Selling-out: Now a necessary evil for musicians?

Selling-out: Now a necessary evil for musicians?

Grouplove. That’s the band in the most recent iPod commercial (“Take me to your best friend’s house!..”).

This is a band I’ve been selling my friends, cats, countryfolk and anything else within a few hundred feet of my stereo on for months.

“Never Trust a Happy Song” is the collection of beautiful, masterful tunes that actually overshadowed 311’s glorious comeback as my favorite album of 2011.

I mentioned to L. recently that I did not begrudge Grouplove for selling a song to a major corporation so quickly (a feeling I would have absolutely had in the past).

Evidence might indicate that these kids, at one time, held feelings on par with my own: talented as Grouplove is, one glance at a band where the lone female sports the second-shortest haircut of the five might label them as some of the most anti-establishment hippies in the biz. Their back-story even suggests so: Hannah met Christian (at his solo show in N.Y.), who followed her – a week later – to Greece (she had an art residency) where they met the rest of the band, wrote all their songs seemingly naked and drunk on the beach and have been on tour ever since, riding that energy.

At one time (college) I would have ripped them a new one for the commercial. Of course, my college days coincided with MTV’s all-N*Sync-all-the-time phase and Fred Durst and Staind collaborating to turn rock radio into a fine gray mush for us to enjoy moderately.

In fact, Q101 played that one Staind song so much (don’t think about it! It’ll be in your head!) that I turned off the station for the next 5 years.

But then came the economy: it’s been said plenty that the recession affects us all, but rarely does anybody set up a Save the Musicians! fund and stand outside the grocery store ringing a bell (granted that ringer would have excellent rhythm).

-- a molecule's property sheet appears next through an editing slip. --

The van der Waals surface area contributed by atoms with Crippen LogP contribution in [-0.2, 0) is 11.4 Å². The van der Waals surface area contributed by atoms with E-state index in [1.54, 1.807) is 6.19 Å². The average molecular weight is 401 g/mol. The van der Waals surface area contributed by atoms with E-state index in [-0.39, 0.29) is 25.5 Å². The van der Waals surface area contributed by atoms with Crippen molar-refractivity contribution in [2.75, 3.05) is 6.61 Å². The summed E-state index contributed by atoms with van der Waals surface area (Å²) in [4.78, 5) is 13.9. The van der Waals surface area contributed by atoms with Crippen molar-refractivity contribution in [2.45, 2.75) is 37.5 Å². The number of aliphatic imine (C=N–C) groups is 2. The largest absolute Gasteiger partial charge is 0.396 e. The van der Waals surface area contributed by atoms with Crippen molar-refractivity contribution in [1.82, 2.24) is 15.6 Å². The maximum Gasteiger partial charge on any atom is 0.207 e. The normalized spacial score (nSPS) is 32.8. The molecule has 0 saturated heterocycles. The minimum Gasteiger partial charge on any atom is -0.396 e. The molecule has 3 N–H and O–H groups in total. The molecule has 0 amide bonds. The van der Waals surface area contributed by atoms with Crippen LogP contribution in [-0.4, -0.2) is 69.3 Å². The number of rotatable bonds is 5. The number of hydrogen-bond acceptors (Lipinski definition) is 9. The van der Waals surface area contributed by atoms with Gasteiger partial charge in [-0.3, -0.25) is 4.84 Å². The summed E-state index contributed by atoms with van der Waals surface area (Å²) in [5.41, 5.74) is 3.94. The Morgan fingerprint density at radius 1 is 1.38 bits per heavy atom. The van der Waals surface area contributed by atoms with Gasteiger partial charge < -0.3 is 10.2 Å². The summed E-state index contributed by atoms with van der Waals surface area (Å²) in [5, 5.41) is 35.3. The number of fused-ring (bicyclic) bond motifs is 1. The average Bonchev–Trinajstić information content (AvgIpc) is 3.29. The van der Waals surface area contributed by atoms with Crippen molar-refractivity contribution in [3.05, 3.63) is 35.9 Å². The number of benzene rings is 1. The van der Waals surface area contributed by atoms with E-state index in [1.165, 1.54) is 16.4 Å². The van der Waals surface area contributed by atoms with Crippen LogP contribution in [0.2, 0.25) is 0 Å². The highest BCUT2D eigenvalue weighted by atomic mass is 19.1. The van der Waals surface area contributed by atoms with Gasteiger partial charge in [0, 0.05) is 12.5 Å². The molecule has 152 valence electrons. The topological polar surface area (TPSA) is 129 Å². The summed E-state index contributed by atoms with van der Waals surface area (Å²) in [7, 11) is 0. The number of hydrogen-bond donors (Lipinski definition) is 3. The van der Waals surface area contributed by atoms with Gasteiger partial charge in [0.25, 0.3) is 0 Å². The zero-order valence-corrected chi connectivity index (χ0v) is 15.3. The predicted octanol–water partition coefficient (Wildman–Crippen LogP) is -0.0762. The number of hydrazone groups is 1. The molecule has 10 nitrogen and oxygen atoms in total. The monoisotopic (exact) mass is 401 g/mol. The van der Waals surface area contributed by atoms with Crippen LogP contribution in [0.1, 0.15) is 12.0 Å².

Even if your job is supposedly fun – or something that many of us aspire to do – not every part of it is fun in a tough economy (Zach Galifianakis: brilliant comedian AND star of The Hangover 2).

And even if you’re a band willing to relentlessly tour just to get the name and a song out there, so few people are filling bars and venues that you still may not be reaching anyone who cares.

So my feelings have changed. “Good for Grouplove,” I say now (to paraphrase myself). “And good for us all that a bunch of people who DO dig the music are now looking them up on YouTube.”

But my jaw may have actually physically dropped when I read Dan Auerbach of The Black Keys make basically the same point in last week’s Rolling Stone (the one with them on the cover).

Auerbach explains it as such: the Keys initially turned down a six-figure opportunity to have a song in a mayonnaise ad. But after a 2004 European tour actually LOST them money, they had a change of heart.

Auerbach’s words: “We said, ‘You know what? F*** this. Let’s take the f***ing money. No one’s hearing our music, we’re not selling any albums.”